Since the backbone of the conference stems from the technology community, it seemed fitting that American futurist and author Amy Webb would speak. As the Founder of the Future Today Institute and an Adjunct Professor at New York University's Stern School of Business, she dabbles in a lot of projects. She asks us wryly: "What happens when we get what we say we want?" On the topic of Emerging Tech Trends and the hot button in Silicon Valley right now: Big Data, she addressed where and how that data will change how we think about the world and how we interact with it. What if an algorithm could predict our news? What if a news story could be written by an algorithm, using curated and scraped data that could get published? If you follow financial and sports news today, you may be surprised to learn that many of these stories are already being written by algorithms. Yet, it's not something we really think about and curation is already there in some industries. What if algorithms designed our real world experiences OR even more radical: what if algorithms could program our people?
Photo credit: www.goldenhourblog.com
I've been seeing this for the last few years -- curation is becoming more and more automated and we are moving towards hyper personalized news. Rather than reading a single news story, data that reaches our desktop or mobile device is becoming more personalized for you....all programmed by an algorithm.
The nugget of news will be personalized based on our own old data and online behavior which means that there’s an infinite number of possible stories that could be distributed. What if in the not too distant future, there will be editors but no journalists. Imagine that you will have your own personalized news feed that is pre-filtered based on your likes and preferences.
Yes, it's happening, but it begs the question: is that what we really want? Because there are so many possible places to get our news, the real value will be super customized and personalized. Sure, it will be content vetted, but isn't there an element of joy when we discover new things outside our comfort zones? If the vetted, curated big data funnel merely delivers me content on travel, photography and food because those are topics of interest I search about the most, will I ever learn about something new I might want to try, like martial arts or sky diving?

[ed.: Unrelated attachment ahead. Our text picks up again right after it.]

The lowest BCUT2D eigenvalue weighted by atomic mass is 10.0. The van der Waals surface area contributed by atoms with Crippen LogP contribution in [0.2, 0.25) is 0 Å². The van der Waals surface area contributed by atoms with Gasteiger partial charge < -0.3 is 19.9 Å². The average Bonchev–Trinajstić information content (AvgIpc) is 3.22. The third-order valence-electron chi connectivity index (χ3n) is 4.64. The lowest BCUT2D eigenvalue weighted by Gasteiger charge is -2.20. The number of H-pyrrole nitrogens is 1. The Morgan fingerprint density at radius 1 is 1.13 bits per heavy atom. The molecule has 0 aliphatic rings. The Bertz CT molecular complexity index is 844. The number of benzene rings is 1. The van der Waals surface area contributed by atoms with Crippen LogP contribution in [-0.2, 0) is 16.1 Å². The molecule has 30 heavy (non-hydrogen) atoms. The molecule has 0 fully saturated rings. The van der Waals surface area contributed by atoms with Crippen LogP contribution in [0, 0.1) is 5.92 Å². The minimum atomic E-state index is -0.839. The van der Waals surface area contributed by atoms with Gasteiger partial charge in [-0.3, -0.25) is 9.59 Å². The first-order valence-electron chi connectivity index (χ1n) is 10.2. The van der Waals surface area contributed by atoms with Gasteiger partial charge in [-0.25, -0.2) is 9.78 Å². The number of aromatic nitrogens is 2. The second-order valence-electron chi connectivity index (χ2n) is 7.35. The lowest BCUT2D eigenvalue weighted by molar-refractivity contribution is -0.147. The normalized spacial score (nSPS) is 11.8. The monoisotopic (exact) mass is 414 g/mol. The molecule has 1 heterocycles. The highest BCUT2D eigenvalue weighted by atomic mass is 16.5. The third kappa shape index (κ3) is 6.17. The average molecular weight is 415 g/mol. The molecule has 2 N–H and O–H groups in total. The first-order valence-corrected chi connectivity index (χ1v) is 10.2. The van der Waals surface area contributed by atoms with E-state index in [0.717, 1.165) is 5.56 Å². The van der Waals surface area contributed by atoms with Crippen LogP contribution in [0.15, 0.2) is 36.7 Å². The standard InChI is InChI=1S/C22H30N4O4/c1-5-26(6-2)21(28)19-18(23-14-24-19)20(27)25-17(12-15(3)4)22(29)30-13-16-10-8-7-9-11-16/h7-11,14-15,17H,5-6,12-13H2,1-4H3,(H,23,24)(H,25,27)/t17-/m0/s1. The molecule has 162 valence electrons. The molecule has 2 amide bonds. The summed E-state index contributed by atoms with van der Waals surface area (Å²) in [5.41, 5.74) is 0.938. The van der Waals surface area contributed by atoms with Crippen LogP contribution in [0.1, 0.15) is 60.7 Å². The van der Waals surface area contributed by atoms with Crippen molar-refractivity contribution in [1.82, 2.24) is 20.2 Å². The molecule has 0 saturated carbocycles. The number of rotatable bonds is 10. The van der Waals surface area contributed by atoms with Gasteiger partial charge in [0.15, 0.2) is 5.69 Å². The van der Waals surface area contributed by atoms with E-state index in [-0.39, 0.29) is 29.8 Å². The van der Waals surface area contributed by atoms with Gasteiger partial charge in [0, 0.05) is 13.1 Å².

And, if I'm a democrat that searches more for Bernie Sanders talks than Ted Cruz, will the articles on Bernie be more favorable than the ones on Ted Cruz, and how does that algorithm decide what bias to let me see -- and more importantly, not see. What gets marshaled to the top and what gets moved to the third page of my search? Machines are learning from human behavior every day, including political views, our income brackets and the ugly biases of racism and homophobia. Truth be told, we are leaving bread crumbs everywhere, every single day. Perhaps in the future, we will PAY to be anonymous and that will be worth more than anything else. I couldn't agree more.
Amy reminds us that the future isn't something that happens to us passively -- – it is something that we are creating proactively and collectively. PATH's CEO Steve Davis addressed Malaria. What does Malaria have to do with technology and innovating the future you ask? A lot when you reflect on the fact that it's 2016 and with all of our advancement, Malaria still remains the number 3 killer in the world.
A child dies every two minutes, and 453,000 people die each year. How is that possible you wonder? It's not just that Malaria is a disease of poverty, but Malaria contributes to poverty.
If you're not familiar with PATH, they work on vaccines, drugs, diagnostics, service and system innovation and they partner with organizations to drive down these diseases that affect so many and so unfairly. With so many creative and bright minds in the room, Davis asked people to think about how to effectively design new issue and systems over the next 10-15 years around products, around operational management and logistics and around financing, all of which could accelerate the progress they make in Africa and beyond.
Currently, Malaria is not being solved by the private sector but he suggests that the real solution is a complex level of collaborations between private sector and governments and that cost and affordability is critical to solving this. Says Davis, "In regular technology innovation, we think about the cost later.
With Malaria, we need to think about the ultimate cost first and then design around that to get to that price, otherwise it won't work." They work in endemic conditions, where there’s not proper education systems and the environment is harsh which means that their work comes with enormous constraints. It should be no surprise that the health systems they work in, especially in Asia and Africa, are incredibly complicated from years of aid and development agency and colonialism mixed with new agencies pouring money into the system.